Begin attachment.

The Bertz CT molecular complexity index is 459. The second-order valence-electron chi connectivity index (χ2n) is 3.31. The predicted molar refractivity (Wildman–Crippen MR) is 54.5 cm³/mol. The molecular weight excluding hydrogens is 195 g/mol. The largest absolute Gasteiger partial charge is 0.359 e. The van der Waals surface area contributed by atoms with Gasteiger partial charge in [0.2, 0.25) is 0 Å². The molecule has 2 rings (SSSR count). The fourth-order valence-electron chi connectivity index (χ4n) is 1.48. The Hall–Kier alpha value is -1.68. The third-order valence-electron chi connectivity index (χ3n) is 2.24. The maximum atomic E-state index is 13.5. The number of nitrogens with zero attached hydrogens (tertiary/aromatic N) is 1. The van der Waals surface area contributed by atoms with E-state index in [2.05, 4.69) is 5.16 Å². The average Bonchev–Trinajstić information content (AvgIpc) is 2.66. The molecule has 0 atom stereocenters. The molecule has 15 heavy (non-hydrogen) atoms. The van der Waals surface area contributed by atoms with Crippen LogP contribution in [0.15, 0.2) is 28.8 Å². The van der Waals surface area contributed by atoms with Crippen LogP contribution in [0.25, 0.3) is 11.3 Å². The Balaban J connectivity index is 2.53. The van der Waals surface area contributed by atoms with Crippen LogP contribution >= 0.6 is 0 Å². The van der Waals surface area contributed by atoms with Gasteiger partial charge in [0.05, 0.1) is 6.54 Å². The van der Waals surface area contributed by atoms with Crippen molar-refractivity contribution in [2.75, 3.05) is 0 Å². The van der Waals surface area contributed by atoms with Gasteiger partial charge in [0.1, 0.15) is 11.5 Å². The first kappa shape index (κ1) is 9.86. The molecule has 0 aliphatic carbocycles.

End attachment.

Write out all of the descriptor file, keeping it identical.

The Bertz CT molecular complexity index is 459. The second-order valence-electron chi connectivity index (χ2n) is 3.31. The predicted molar refractivity (Wildman–Crippen MR) is 54.5 cm³/mol. The molecular weight excluding hydrogens is 195 g/mol. The largest absolute Gasteiger partial charge is 0.359 e. The van der Waals surface area contributed by atoms with Gasteiger partial charge in [0.2, 0.25) is 0 Å². The molecule has 2 rings (SSSR count). The fourth-order valence-electron chi connectivity index (χ4n) is 1.48. The Hall–Kier alpha value is -1.68. The third-order valence-electron chi connectivity index (χ3n) is 2.24. The maximum atomic E-state index is 13.5. The number of nitrogens with zero attached hydrogens (tertiary/aromatic N) is 1. The van der Waals surface area contributed by atoms with E-state index in [2.05, 4.69) is 5.16 Å². The average Bonchev–Trinajstić information content (AvgIpc) is 2.66. The molecule has 0 atom stereocenters. The molecule has 15 heavy (non-hydrogen) atoms. The van der Waals surface area contributed by atoms with Crippen LogP contribution in [0.15, 0.2) is 28.8 Å². The van der Waals surface area contributed by atoms with Crippen LogP contribution in [0.25, 0.3) is 11.3 Å². The Balaban J connectivity index is 2.53. The van der Waals surface area contributed by atoms with Crippen LogP contribution >= 0.6 is 0 Å². The van der Waals surface area contributed by atoms with Gasteiger partial charge in [0.05, 0.1) is 6.54 Å². The van der Waals surface area contributed by atoms with Crippen molar-refractivity contribution in [2.75, 3.05) is 0 Å². The van der Waals surface area contributed by atoms with Gasteiger partial charge in [0.1, 0.15) is 11.5 Å². The first kappa shape index (κ1) is 9.86. The molecule has 0 aliphatic carbocycles.